Dynamic holter ECG

What is it?

The dynamic Holter ECG (which takes its name from its inventor, Dr. Norman J. Holter) is the monitoring of the electrical activity of the heart through a portable device, which records the heart rhythm for at least 24 hours.

In addition to the standard 24-hour Holter registration, long-term Holter registration is now available (so-called “prolonged Holter”), weekly or monthly, which allows for more infrequent cardiac arrhythmias, which can give rise to disorders such as palpitations (irregular heart rhythm) or syncope (episodes of loss of consciousness). 

In our center, a Holter monitoring system of the latest generation is used (Mortara Scribe System with Mortara H12 recorders), able to record the Holter dynamic ECG with 12 simultaneous derivations, and to perform the most sophisticated analysis of ECG signals.

When is this exam indicated?

Holter monitoring is prescribed and used to primarily assess heart rhythm disorders (cardiac arrhythmias). More recently, through more sophisticated analysis programs, Holter monitoring has also been used for the study of more specific problems, such as the presence of QT interval prolongation, appearance of Brugada patterns, presence of intermittent ventricular arrhythmias (WPW), silent ischemia, and dysfunctions of the autonomic nervous system.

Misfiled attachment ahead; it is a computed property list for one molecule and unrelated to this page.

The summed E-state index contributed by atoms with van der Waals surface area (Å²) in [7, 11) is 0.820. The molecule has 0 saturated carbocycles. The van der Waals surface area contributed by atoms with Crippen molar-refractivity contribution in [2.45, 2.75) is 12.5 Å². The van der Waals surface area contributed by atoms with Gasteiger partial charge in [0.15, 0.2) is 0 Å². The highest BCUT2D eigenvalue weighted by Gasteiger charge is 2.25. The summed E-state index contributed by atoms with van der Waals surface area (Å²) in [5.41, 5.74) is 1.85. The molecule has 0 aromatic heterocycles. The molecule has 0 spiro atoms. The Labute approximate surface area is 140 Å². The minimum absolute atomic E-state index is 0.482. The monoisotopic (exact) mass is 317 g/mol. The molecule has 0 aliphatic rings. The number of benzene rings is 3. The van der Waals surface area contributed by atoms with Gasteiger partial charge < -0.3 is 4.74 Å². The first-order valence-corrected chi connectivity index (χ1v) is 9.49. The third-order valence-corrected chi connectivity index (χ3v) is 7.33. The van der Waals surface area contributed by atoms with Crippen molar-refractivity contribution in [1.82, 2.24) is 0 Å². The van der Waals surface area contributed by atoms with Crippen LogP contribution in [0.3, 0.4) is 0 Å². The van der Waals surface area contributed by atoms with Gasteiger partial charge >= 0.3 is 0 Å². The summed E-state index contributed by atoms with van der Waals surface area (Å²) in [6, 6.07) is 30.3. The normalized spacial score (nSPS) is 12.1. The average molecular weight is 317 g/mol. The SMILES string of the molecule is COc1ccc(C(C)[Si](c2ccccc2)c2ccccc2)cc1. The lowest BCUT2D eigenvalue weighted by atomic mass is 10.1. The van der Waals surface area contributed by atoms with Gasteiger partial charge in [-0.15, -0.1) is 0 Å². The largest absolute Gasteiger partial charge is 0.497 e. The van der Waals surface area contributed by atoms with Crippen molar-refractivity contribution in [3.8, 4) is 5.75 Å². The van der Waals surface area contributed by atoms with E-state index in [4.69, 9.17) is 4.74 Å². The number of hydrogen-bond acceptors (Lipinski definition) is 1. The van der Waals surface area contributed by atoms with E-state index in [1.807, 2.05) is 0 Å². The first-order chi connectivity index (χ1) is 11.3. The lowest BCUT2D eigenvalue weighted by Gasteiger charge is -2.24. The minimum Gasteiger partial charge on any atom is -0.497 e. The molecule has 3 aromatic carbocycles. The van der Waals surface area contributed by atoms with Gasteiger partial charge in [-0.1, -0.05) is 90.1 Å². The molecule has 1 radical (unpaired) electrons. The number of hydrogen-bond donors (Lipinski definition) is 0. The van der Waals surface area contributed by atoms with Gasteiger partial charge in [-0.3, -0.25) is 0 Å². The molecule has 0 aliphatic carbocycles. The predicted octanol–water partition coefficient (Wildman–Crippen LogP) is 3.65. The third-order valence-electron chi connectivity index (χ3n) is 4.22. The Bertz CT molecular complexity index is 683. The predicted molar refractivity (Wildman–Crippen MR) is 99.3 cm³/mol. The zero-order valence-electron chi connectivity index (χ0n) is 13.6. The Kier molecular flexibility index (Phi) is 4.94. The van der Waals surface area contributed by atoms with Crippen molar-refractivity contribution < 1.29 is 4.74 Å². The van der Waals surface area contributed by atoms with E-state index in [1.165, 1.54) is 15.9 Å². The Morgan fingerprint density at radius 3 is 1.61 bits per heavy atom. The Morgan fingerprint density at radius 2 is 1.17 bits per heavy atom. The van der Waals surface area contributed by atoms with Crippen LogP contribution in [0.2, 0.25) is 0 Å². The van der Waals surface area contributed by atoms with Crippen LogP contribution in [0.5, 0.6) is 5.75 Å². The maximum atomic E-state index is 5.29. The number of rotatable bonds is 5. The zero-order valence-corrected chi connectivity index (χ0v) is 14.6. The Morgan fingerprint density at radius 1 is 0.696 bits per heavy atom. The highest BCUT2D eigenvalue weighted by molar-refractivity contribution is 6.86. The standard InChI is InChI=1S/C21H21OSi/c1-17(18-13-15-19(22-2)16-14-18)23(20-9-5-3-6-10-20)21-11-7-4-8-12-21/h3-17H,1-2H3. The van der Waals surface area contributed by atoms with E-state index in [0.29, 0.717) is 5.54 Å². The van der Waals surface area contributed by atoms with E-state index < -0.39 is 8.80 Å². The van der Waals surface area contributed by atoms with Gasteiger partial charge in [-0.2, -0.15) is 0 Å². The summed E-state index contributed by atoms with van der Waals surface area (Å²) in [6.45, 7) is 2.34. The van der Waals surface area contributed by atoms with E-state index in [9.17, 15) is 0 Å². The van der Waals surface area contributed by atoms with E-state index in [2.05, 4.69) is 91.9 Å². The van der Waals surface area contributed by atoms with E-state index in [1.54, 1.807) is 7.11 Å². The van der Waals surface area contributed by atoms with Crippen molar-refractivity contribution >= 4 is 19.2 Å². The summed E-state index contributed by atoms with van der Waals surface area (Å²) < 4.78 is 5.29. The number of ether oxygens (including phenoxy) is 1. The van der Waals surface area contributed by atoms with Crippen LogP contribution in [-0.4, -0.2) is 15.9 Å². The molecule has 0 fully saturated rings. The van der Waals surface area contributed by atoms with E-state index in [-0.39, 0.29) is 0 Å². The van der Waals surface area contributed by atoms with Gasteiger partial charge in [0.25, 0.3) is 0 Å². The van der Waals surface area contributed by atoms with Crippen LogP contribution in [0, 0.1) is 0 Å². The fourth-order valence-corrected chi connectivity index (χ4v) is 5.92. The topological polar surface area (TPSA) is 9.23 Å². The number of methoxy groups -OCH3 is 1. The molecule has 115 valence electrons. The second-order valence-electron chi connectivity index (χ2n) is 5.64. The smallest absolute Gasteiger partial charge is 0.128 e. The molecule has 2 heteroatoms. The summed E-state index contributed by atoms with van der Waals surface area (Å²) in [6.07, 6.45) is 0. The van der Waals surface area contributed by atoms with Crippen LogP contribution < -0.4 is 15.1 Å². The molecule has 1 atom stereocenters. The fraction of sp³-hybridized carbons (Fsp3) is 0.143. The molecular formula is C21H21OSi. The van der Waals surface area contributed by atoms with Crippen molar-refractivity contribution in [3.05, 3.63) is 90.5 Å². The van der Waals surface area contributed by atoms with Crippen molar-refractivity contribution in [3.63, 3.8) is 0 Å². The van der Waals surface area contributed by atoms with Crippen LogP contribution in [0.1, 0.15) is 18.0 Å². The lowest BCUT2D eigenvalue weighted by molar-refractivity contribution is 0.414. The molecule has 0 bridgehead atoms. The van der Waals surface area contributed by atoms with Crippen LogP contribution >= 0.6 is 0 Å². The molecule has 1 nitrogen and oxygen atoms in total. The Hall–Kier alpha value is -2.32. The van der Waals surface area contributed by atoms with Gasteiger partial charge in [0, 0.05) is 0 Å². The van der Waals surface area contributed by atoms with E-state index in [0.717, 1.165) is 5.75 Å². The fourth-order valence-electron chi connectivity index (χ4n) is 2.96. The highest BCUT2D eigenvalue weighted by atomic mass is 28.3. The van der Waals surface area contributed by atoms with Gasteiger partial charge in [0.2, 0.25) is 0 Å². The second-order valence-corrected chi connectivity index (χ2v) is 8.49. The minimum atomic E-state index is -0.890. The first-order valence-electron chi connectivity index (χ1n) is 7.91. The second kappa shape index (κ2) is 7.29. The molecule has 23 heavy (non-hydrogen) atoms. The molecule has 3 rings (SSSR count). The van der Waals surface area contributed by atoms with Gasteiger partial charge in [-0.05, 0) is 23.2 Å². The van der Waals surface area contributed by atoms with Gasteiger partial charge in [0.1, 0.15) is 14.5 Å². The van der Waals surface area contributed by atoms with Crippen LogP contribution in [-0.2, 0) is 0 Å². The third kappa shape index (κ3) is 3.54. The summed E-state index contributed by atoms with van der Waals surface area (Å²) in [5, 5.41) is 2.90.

Among the cardiac arrhythmias that can be most frequently recorded through Holter ECG monitoring are supraventricular and ventricular extrasystoles, atrial fibrillation or flutter, paroxysmal supraventricular tachycardias, unsustained ventricular tachycardias, bradyarrhythmias and atrioventricular blocks. Arrhythmias may be asymptomatic or symptomatic, i.e. associated with disorders reported by the patient.

How is it performed?

The Holter ECG records electrical signals through adhesive electrodes placed on the chest. The electrodes are connected through cables to the recorder. At the end of the recording, the recorded data is downloaded to the central system and analyzed through a program that automatically carries out a first analysis, and highlights the arrhythmias that deserve a specific evaluation by the doctor who reports the examination.

Currently, so-called “wireless” systems are also available, used mainly in extended Holter recordings, which do not use adhesive electrodes, but instead use electrodes inserted in a corset (vest) or belt system, which the patient can put on and take off independently (for example to bathe).


Holter monitoring does not require therapy or activity restrictions: on the contrary, it is important to live a life as active as possible during the Holter registration, and possibly to carry out activities associated with the onset of the symptoms being studied. It is important to note any symptoms and changes in activity in the appropriate notebook (diary) in order to relate the symptoms to any rhythm disturbances.

Are you interested in receiving the treatment?

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